FRIGHT COURT – Nuts and Bolts


Last month, I wrote about how I came to publish my thirteenth novel, FRIGHT COURT, as a reader-supported, serialized novel.  Several Magical Words readers had questions about the specifics of my publishing venture, so I decided to take this month’s post to provide some “nuts and bolts” details.  Feel free to chime in with questions, comments, etc. below!

1.  Finish the novel: As an initial step, I finished writing and editing FRIGHT COURT.  Due to this novel’s peripatetic journey through the wilds of publishing, it had been completely written, and it was edited by professional editors in the traditional world of print publishing.  It had not, however, been copy edited.  Therefore, I took a couple of weeks to weed through the entire manuscript, with my Strunk & White in one hand and my Warriner’s in the other, digging out my known writing flaws (e.g., overuse of “to be” as a helping verb, and the word “that” as a filler) and discovering new ones.

2.  Formatting the novel:  As originally drafted, FRIGHT COURT had 39 chapters.  I knew, though, that even the most dedicated readers would not stick with a serialized project for 39 weeks.  Therefore, I re-formatted the novel, dividing it into 19 chapters.  This decision required me to make a few tweaks to the writing, so that chapters ended with appropriate levels of “oomph.”

3.  Designating rewards:  A key feature in my quest to create a reader-supported serialized novel was providing rewards to donors who gave at certain levels.  Many of the standard handouts for my books (bookmarks, signed bookplates) had no real application for an electronic publication.  Therefore, I needed to develop and source other prizes.  I settled on several:  online acknowledgments, magnets, personalized postcards from characters, signed posters, Tuckerizations (naming a character or item after a donor), unique chapbooks, and a formal dedication.  Once I developed the list of rewards, I created a spreadsheet, so that I could track who was eligible for which rewards, along with whether the rewards had been sent.  This same spreadsheet allows me to track the number of each reward item, so that I can order magnets and posters from a vendor.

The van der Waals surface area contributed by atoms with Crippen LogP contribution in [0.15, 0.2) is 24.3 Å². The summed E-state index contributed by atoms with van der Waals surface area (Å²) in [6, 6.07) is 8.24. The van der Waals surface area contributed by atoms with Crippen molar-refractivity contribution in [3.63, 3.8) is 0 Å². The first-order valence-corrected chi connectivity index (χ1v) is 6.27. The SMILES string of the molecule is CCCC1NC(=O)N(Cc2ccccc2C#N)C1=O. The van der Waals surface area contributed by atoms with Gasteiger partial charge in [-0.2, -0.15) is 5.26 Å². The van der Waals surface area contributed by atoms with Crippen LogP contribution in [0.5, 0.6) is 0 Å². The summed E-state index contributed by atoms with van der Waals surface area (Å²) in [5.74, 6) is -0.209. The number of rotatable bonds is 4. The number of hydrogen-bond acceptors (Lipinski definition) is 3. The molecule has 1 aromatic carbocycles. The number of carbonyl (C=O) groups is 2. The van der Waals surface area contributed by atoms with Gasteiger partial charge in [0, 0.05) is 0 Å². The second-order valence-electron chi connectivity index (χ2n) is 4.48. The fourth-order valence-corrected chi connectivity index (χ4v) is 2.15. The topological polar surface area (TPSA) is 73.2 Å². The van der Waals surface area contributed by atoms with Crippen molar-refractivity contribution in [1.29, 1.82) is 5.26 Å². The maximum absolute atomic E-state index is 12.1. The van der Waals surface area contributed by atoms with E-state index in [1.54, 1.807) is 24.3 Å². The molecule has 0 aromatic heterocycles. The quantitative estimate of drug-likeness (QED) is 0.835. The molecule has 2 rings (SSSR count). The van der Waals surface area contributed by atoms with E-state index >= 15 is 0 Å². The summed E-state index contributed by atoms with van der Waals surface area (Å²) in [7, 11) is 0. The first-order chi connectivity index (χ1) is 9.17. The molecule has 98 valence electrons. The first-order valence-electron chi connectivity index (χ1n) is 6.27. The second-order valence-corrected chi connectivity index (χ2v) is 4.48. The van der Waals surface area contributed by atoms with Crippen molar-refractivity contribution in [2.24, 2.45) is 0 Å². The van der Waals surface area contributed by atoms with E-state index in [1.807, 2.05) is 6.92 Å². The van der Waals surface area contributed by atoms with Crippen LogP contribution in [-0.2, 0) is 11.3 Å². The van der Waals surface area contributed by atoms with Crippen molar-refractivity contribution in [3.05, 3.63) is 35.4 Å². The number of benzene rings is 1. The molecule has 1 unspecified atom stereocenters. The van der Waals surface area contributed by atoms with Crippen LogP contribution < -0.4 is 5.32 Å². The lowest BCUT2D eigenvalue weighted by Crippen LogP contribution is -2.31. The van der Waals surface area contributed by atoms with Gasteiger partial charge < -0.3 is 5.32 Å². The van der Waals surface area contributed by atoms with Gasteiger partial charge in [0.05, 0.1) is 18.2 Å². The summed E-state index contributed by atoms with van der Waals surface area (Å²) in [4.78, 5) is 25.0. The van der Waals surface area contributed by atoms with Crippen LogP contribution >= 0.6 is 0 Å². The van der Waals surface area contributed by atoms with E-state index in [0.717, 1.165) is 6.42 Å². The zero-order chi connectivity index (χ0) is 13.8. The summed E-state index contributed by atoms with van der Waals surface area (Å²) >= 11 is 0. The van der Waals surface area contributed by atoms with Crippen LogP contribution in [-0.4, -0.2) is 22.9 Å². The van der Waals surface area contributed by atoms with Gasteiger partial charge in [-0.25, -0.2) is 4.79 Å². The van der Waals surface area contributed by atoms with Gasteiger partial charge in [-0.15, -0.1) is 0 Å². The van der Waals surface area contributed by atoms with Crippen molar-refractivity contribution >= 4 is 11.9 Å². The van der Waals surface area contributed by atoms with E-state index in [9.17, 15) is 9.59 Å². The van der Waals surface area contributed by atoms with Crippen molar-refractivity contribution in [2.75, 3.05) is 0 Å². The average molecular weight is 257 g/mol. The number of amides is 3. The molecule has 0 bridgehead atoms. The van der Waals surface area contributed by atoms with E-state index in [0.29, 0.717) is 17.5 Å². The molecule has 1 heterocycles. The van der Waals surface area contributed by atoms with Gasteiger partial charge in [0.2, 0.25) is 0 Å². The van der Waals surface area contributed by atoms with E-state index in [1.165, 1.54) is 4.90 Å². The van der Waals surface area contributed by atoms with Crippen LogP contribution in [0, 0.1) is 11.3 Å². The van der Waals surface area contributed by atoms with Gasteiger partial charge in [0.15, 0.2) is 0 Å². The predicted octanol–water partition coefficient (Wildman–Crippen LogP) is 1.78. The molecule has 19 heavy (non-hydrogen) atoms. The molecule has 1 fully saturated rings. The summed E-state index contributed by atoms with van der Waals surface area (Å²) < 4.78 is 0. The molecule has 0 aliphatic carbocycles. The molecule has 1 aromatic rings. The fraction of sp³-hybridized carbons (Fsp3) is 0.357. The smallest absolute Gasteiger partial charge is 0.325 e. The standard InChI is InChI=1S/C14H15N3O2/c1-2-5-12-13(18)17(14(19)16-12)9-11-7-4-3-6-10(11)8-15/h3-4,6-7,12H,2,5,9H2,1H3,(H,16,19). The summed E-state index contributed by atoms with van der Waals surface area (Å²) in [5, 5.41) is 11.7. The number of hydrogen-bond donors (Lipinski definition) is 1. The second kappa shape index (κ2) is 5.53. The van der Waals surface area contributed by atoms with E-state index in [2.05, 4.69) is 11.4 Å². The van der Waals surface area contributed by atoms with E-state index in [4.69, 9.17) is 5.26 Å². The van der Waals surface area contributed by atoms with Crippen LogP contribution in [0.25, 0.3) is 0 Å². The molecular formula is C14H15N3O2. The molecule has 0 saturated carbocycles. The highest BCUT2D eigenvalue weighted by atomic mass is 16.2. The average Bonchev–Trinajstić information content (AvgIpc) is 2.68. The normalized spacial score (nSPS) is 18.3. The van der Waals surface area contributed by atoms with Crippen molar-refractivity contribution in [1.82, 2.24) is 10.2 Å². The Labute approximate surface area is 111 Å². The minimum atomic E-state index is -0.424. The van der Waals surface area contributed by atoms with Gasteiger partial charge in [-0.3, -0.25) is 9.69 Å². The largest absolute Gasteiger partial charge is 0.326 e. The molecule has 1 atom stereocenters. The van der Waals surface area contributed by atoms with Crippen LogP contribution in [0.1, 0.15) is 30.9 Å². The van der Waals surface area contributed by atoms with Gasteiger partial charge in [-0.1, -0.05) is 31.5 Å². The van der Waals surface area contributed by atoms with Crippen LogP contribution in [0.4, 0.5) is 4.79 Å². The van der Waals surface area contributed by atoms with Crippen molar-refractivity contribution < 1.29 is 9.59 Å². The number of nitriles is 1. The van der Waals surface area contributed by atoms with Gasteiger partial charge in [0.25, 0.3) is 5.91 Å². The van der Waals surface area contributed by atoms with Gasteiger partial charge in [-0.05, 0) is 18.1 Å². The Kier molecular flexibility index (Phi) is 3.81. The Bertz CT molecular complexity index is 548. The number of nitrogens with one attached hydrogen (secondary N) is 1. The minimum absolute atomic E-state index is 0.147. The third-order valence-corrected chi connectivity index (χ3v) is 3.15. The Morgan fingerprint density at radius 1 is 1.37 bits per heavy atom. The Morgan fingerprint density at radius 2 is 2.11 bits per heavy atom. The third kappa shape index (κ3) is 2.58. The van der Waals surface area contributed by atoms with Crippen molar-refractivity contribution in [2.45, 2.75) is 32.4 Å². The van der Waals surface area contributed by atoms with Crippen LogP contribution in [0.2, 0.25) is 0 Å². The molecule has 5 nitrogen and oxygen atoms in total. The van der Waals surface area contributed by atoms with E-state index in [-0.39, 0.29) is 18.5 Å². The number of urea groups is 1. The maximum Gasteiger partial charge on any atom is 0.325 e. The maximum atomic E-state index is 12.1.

I also drafted a “thank you” email to send to all donors (with appropriate personalization.)  I make every attempt to respond to all donors within 24 hours of donation.

4.  Creating the website infrastructure:  I quickly decided that I wanted to run FRIGHT COURT off my main website,, so that readers could easily find this latest venture when they were researching my traditionally-published novels (and vice versa.)  I maintain my website, using a WordPress platform.  Therefore, I drafted a new static page for FRIGHT COURT (containing links to all the chapters, along with pages listing the rewards, and acknowledging the donors.  I also created a template for posting new chapters, remembering to include a link to the immediate previous chapter and a prospective link to the following chapter.

The website required me to incorporate a couple of widgets.  The first was the all-important “Donate” button, so that readers could actively support my project.  I used PayPal’s button-creation software for that.

I also wanted to promote FRIGHT COURT with an online personality quiz, answering the question “What kind of cupcake are you?”  To launch the Cupcake Quiz, I downloaded a free widget, fiddled with questions and and answers, and built my cupcake quiz.  I also located and purchased appropriate art (photos of cupcakes – yum!) to make the quiz results look professional.

5.  Creating cover art:  Being a confident, knowledgeable publishing professional, I decided to design my own cover for FRIGHT COURT.  I plowed through thousands of stock photos, hundreds of fonts, and eventually I mocked up a cover.  That design was roundly booed by every person who saw it, including the readers of my blog.

Then, I got smart and hired a professional.  The long, sad story of my initial attempt to find a professional artist is recounted elsewhere; however, I am *thrilled* with the artist I ultimately found, and I am over-the-moon about the actual cover design.  I negotiated with the artist to have all rights to the cover, so that I can use it for all possible promotional purposes.

6.  Promoting the project:  Without the muscle of mainstream publishing behind this effort, I attempted to “get the word out” to as many venues as possible.  I spent days poring over websites that were directed to readers of vampire fiction, romance, and fantasy, eventually sending “press release” emails to more than 50 sites.  I also contacted websites that address publishing in general, and e-publishing in particular.  I placed promotional posts on my own blogs, and I wrote substantive posts (such as this one) for other blogs.  All told, I’ve spent approximately 100 hours promoting FRIGHT COURT, with incremental additions each week.